As business owners, it’s difficult not to be frustrated at the number of companies allowed to carry on despite accusations of unscrupulous behaviour, so it’s validating to hear the government is planning to bring in a public figure to fight the corner for consumers who have been treated badly.
The role of the ‘consumer advocate’ was announced yesterday as part of a white paper presented by new consumer minister Kevin Brennan, who said whoever lands the job would have to be, in the words of the BBC, ‘as comfortable appearing in front of the cameras as in the courtroom’ – organising and leading group actions against companies accused of behaving badly, as well as appearing on television to champion their cause.
Brennan, who said he had once paid for a CD only to never receive it, said he was creating the role because ‘consumers cannot always be expected to tackle dishonest and unfair practices individually’.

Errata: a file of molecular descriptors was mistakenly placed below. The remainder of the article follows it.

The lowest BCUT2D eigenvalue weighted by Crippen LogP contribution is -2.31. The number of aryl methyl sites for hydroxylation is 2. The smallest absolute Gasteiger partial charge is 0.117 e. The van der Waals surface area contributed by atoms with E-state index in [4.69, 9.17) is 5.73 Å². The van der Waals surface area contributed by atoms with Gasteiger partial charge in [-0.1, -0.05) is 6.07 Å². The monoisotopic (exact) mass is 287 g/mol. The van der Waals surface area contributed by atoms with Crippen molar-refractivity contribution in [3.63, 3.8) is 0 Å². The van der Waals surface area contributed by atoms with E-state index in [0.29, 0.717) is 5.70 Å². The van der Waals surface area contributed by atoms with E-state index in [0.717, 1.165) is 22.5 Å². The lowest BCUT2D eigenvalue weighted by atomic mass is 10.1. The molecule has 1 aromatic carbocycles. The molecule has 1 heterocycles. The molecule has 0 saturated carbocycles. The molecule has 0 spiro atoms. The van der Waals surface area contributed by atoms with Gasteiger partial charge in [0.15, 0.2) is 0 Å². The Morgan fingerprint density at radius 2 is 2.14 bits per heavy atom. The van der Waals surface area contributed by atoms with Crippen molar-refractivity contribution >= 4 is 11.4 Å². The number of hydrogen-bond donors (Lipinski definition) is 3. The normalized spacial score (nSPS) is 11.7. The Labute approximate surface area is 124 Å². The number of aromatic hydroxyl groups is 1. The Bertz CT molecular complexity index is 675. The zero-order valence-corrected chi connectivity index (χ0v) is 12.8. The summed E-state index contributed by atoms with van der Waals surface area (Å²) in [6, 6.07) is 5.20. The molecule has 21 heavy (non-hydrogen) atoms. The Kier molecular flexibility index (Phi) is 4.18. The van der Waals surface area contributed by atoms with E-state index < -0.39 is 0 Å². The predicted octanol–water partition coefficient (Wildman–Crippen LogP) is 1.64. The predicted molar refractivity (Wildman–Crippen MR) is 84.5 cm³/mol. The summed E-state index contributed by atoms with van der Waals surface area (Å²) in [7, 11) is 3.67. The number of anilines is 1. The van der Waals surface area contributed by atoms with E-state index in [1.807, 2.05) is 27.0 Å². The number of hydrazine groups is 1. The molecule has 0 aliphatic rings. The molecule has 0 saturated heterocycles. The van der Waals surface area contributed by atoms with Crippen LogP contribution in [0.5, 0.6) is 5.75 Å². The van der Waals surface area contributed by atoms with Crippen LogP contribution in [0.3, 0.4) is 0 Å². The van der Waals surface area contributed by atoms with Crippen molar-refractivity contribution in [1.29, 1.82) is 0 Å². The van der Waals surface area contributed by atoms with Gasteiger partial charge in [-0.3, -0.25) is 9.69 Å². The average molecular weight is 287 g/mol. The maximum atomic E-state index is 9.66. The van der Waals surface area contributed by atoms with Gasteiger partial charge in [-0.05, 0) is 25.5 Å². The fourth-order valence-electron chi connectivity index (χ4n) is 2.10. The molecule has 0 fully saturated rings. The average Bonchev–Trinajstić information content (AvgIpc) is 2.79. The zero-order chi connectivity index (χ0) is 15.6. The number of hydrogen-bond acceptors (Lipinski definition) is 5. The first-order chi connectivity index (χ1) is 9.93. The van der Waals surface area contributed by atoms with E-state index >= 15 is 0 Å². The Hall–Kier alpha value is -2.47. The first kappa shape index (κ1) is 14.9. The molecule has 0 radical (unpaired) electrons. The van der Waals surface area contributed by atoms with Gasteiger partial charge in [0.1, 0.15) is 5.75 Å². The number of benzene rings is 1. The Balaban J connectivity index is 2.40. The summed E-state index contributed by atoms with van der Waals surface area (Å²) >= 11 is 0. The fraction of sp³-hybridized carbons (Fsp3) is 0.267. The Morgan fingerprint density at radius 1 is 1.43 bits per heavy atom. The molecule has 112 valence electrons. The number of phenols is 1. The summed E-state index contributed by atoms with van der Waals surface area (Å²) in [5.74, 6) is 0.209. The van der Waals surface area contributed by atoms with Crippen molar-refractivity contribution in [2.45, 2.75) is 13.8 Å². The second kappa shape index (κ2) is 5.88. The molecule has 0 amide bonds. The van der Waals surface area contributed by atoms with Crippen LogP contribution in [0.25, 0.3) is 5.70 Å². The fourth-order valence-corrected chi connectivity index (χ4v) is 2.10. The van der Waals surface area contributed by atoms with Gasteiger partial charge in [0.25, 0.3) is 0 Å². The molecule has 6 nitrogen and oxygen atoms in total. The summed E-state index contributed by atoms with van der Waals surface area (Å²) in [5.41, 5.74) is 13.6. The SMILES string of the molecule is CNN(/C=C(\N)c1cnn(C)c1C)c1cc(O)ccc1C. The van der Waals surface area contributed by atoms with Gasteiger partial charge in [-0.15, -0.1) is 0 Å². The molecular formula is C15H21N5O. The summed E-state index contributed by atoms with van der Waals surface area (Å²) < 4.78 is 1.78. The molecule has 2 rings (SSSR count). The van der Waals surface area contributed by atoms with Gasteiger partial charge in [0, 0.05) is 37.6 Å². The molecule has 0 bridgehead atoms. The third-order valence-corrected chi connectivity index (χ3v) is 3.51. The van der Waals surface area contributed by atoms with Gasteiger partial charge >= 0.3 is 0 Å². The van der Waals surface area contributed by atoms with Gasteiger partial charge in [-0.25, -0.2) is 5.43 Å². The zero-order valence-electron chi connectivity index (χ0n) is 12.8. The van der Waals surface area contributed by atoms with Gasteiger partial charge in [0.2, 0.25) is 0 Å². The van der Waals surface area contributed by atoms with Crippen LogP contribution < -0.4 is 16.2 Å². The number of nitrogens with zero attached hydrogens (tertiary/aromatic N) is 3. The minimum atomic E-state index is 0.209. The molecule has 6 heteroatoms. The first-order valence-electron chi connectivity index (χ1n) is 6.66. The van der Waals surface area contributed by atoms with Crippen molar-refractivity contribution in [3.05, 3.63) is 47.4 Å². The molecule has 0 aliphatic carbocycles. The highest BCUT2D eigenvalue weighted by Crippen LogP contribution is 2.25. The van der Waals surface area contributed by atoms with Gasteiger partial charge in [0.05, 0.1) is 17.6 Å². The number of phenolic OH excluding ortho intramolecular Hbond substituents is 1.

“In circumstances where traders fail to respond to reasonable requests to reimburse consumers, we need to make it possible for groups of individual consumers to get compensation through the courts,” he added.
It’s a sober message to businesses whose operations have so far been less than reliable.
Ron Gainsford, chairman of the Trading Standards Insitute, said the proposal would help to foster a ‘healthy balance between consumers and businesses’.
“But we do hope that the advocate will be a high profile person with attitude, someone people can relate to and with the teeth to tackle issues quickly, decisively and practically,” he clarified – not, then, another role for one of the government’s celebrity entrepreneurs, then, we presume.